me 2014Rachel Frankel is a freelance illustrator and graphic designer based in Oakland, California. Her interests lie primarily within the realms of editorial & book illustration, surface design, and hand-lettering. She blogs frequently about her process as well as about other illustrators, designers and typographers she admires. In addition to artmaking, she plays guitar and sings in a band called Phosphene. Her love of music often finds its way into her illustrations, especially in her portrait series of favorite songwriters–including Neko Case, Sharon Van Etten, Kathleen Hanna and The National. She also maintains a series of illustrated vegan-centric recipes over at The Slug Kitchen.

Most of Rachel’s work entails illustrative imagery that is largely inspired by music, nature, craft, emotional states, and current surroundings. She specifically enjoys exploring the intersection of human and animal behavior, and is also drawn to themes of isolation and mystery that occur in urban and natural environments. She focuses on the vulnerable and fragile elements of both sheltered and wild existence.

She is currently open to fine art & graphic design commissions and always available to talk. Visit her  website to contact her.

…and now for our exlusive interview with Rachel

How would you describe your art?
It’s a bit bouncy. I work in a variety of styles under an illustrative umbrella in graphite, gouache and digital media. I tend to focus on the vulnerable and fragile elements of both sheltered and wild existence. I’m also inspired by natural and urban environments, current surroundings, and countless musical and literary references. My work ranges from representational and rendered to minimal and gestural.

What is your favorite medium and why?
I really fell in love with gouache a few months ago. I’d mainly used watercolor prior to that and felt it wasn’t nearly as forgiving or bright as gouache can be. But I always come back to pencil–sketching is where everything starts for me.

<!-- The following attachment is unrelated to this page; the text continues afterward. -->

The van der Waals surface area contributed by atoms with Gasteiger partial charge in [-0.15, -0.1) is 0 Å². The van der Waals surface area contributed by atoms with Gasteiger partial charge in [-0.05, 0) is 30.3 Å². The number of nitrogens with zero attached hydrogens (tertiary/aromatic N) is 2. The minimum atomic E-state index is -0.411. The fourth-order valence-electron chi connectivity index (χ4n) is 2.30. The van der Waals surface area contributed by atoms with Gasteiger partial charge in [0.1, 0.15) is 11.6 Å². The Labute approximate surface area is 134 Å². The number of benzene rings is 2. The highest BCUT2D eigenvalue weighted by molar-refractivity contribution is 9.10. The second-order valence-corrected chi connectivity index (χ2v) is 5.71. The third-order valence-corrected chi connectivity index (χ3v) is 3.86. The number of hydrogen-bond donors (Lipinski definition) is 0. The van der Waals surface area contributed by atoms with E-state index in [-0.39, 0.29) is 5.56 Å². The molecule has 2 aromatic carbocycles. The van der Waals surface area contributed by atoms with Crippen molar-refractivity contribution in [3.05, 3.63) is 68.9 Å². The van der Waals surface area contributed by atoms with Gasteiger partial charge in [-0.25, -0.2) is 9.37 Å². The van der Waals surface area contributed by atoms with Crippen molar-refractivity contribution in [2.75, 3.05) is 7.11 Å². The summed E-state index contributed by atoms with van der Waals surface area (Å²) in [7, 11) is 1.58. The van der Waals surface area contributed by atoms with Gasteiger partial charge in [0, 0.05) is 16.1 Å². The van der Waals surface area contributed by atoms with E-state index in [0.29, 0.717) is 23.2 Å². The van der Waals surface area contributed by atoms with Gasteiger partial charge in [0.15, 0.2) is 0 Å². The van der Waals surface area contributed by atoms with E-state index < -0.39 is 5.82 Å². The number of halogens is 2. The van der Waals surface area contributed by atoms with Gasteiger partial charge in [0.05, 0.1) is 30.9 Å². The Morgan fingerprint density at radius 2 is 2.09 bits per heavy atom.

be-biggerPick one work of art from your portfolio and tell us the story behind it. Why does this piece have meaning to you? What steps did you take to create the piece?
This is my first finished piece of 2015! “Be bigger” is a phrase that randomly popped into my head when I was thinking over all of my possible resolutions for the new year. It’s my hope to think less on petty issues this year and to be a bigger person going forward by not letting the small stuff get to me.

This piece originally started as a gouache painting, and the lettering was drawn in pencil. I then took it into Photoshop and placed the shapes on a dark background, digitized the type, and put it all together.

Tell us about one medium, technique or style that you would like to try working with (that you have not tried before) and why you would like to try this.
I would love to get more familiar with screenprinting and printmaking in general. I’m also a musician so there is always a need for gig posters and printed media. Learning more about the printing process would allow me to see projects through from iteration to completion.

If you could imagine the “perfect art day” for yourself, what would it be like?
The perfect art day would be approximately 45 hours long so I could actually go find inspiration, come up with a concept, and flesh out the entire illustration in one day. It would also take place somewhere abroad, like Iceland or Japan.

If you could spend 24 hours with one artist, living or historical, who would you want to spend the day with and why? What would the two of you do?
Carson Ellis. I’d love to start out the day by grabbing breakfast with her somewhere in Portland, then we’d walk through Forest Park and finally we’d sit together in her studio and would collaborate on a painting. Carson was one of my first big role models in the illustration world. She made me feel like it was okay to pursue the areas of art that truly have heart and meaning.

Do you have any tips or advice for aspiring artists?
I don’t think anyone should ever feel obligated to attend art school. For some (especially illustrators and designers who know exactly what their market is going into college), art school works out perfectly and sets them up for great success. But some of my biggest role models are completely or mostly self-taught and majored in disciplines completely outside of the art spectrum. There is no one way to succeed in art, and as information becomes more accessible, individuals can carve out their own paths toward success. I’m still carving mine!

Also, I recommend keeping a blog where you discuss your process, finished work, goals, personal life (to a point). Obviously you want your work to gain exposure, but these days it’s also important that people know who the person is behind the scenes. Sometimes that can be a bigger reason to support a working artist.

To learn more about Rachel Frankel, to purchase or see more of her amazing work, follow any of the links below:


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